Place is not time

I can’t decide whether it is more jarring to come back to a place that has changed radically in your absence, or to a place that has changed little while you yourself have. This year seems to be an alternating series of changes and returns. Most recently, I took a weekend trip to Zaragoza, 11 years after I spent my junior year abroad there, and spent my two days trying to line up my memories of the place with the city as it is now.

It started with seeing my host family again, a couple who had made me a part of their lives for 9 months when they were only a few years older than I am now. To my eyes, they have changed little, but two new members have sprouted up in the family photo – their two daughter, 9 and 5, adorable troublemakers. This year, a new American host student lives in my old room. We have little in common, and yet there was a Back to the Future feeling of meeting my old self – or perhaps it was just nostalgia getting the best of me.

As we looked through the older daughter’s communion photos, catching up on years of milestones, my Spanish “dad” pointed out one the guests: his mother’s exchange student. I had a sudden flashback of Christmas dinner with my Spanish family, 11 years ago, in their pueblo – seafood stew, festive clothing, a room filled with extended family, and me, the sole American. Perhaps the nostalgia was for this feeling of being “adopted,” a fairy-godmother-like magic of being granted membership rights in a new family. I kept having to remind myself that I hadn’t lost that – here I was, still able to reconnect after so many years. I even had time for Sunday morning churros con chocolate with my Spanish grandmother, at her initiative. We chatted over our decadent breakfast, churrería windows steamed up against the cold, and I felt a bottomless gratitude for not being forgotten.

zaragoza muralsIn other ways, I fought the feeling all weekend of trying to squeeze into a much loved dress that no longer fit. Little has changed in this town – still the beautiful old center, extending out from the festively-tiled Basilica of Pilar, still the arches of the Paseo de Independencia and the looming Corte Inglés on my old route to school, the pastry shop I used to frequent still on its corner. I walked the streets as if in a Sunday paper spot-the-difference puzzle: a new tram, a few bright new murals, and, jarringly, a brand new Taste of America market (though surely I missed Russian food more, when I was here). How is it possible for a place to change so little and feel so foreign?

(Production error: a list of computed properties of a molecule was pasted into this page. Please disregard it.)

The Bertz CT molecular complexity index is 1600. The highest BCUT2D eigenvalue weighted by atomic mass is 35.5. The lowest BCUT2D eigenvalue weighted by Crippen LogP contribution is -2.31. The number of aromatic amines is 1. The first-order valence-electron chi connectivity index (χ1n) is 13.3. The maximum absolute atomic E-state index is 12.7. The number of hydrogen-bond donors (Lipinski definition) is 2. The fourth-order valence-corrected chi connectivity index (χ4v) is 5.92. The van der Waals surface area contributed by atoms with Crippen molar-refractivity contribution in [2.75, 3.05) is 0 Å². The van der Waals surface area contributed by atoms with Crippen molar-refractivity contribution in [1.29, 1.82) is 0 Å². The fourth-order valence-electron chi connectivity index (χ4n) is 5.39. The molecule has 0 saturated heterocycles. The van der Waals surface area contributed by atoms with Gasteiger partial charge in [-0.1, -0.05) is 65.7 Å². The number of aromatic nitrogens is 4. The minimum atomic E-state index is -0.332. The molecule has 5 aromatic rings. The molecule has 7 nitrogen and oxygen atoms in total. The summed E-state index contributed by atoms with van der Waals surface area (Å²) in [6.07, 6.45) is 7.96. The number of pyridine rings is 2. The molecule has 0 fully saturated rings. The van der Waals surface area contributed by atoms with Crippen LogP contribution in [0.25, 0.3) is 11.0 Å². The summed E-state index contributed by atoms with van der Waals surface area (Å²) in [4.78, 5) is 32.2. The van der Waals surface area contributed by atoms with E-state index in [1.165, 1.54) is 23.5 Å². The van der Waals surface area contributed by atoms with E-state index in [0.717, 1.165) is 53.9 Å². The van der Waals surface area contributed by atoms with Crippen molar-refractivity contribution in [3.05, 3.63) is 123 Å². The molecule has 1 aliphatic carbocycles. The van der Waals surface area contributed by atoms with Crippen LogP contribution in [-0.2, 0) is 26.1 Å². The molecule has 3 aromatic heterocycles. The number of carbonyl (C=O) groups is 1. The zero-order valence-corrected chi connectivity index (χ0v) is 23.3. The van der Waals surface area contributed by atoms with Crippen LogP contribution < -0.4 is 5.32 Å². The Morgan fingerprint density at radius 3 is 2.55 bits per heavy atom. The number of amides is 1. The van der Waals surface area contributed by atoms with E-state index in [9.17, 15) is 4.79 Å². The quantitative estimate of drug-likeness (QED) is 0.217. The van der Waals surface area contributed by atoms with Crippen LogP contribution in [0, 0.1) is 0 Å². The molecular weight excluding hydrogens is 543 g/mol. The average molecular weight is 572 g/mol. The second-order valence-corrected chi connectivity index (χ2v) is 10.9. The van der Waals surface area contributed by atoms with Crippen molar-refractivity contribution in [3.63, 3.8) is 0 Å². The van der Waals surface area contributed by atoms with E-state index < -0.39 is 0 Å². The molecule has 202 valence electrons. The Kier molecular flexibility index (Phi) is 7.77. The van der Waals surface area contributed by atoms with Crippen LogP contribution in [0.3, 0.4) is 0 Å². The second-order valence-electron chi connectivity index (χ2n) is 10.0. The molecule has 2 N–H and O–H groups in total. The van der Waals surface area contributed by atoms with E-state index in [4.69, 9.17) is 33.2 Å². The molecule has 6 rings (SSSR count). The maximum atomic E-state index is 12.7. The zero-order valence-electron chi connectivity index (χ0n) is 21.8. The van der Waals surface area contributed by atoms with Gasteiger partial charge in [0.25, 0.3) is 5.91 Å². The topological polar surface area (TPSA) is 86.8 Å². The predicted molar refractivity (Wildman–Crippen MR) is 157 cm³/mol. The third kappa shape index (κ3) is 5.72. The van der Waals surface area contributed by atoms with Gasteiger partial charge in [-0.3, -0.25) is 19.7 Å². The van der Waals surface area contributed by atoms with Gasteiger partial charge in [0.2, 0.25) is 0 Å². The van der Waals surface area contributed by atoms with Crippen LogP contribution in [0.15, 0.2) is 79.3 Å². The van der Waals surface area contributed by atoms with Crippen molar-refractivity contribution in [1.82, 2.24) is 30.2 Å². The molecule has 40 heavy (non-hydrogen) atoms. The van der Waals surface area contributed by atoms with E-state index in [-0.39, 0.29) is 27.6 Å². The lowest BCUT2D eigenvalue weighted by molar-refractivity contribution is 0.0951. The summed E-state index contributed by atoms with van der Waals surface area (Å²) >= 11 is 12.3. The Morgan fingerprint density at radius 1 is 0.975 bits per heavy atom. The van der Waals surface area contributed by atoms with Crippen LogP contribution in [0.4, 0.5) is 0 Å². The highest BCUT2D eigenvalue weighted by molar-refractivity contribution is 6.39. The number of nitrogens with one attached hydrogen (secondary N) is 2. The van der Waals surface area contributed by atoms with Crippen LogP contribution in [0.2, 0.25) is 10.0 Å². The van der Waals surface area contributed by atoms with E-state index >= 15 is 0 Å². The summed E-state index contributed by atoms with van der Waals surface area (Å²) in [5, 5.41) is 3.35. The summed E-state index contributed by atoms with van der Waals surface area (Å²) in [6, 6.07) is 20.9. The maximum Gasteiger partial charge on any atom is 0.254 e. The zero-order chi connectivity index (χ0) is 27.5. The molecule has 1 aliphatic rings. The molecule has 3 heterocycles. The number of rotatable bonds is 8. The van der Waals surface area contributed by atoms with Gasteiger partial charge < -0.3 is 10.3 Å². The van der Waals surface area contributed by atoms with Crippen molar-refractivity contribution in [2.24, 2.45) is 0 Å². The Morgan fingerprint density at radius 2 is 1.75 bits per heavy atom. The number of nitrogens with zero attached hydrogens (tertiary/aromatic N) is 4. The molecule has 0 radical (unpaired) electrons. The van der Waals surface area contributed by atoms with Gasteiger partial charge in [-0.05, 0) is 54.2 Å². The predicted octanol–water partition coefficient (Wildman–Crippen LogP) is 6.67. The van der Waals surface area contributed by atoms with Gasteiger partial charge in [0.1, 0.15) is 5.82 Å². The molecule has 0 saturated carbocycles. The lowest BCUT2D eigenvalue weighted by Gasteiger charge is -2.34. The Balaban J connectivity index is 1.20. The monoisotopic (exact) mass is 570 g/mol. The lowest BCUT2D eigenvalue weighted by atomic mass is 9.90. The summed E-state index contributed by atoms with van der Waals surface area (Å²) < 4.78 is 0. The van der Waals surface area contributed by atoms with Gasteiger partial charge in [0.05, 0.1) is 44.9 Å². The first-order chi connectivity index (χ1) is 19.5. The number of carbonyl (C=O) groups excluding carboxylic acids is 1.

Time has a habit of erasing jagged edges, and I remember my year in Spain as a colorful montage: me in Aragonés dress at the Fiestas del Pilar, me in Romanesque churches and Gothic cathedrals, me hiking in the Pyrenees from fall foliage to snow, me digging into paella at elaborate weekend lunches with extended family. But it’s easy to forget all the time that linked the highlights. Many days, I was homesick, I felt like an alien, I couldn’t talk or explain myself, I was bored and lost. I idealize this year, I know, though I am not entirely wrong to. I was 16, and I had left my home and friends to live with a different family in a different language. The experience changed me. What is wrong is imagining that the feeling from my highlight-reel memory would flood back as soon as I stepped off the bus and into those familiar houses and streets. Place is not time, and I am 27, not 16, though I admit with some embarrassment that a part of me hoped that immersion in the place could recapture the time as well. The reality is banal: things change. For my next visit, it’s time to pick a new favorite bakery.

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Connection vs. mere communication, and the relief of common language during travel

I’ve been miming and two-word-sentence-ing my way through Turkey for the past three months, but never realized just how draining it was until I traveled through Georgia, and was suddenly, miraculously, able to talk to almost anyone. Suddenly, speaking Russian felt as extraordinary as having a Babelfish in my ear.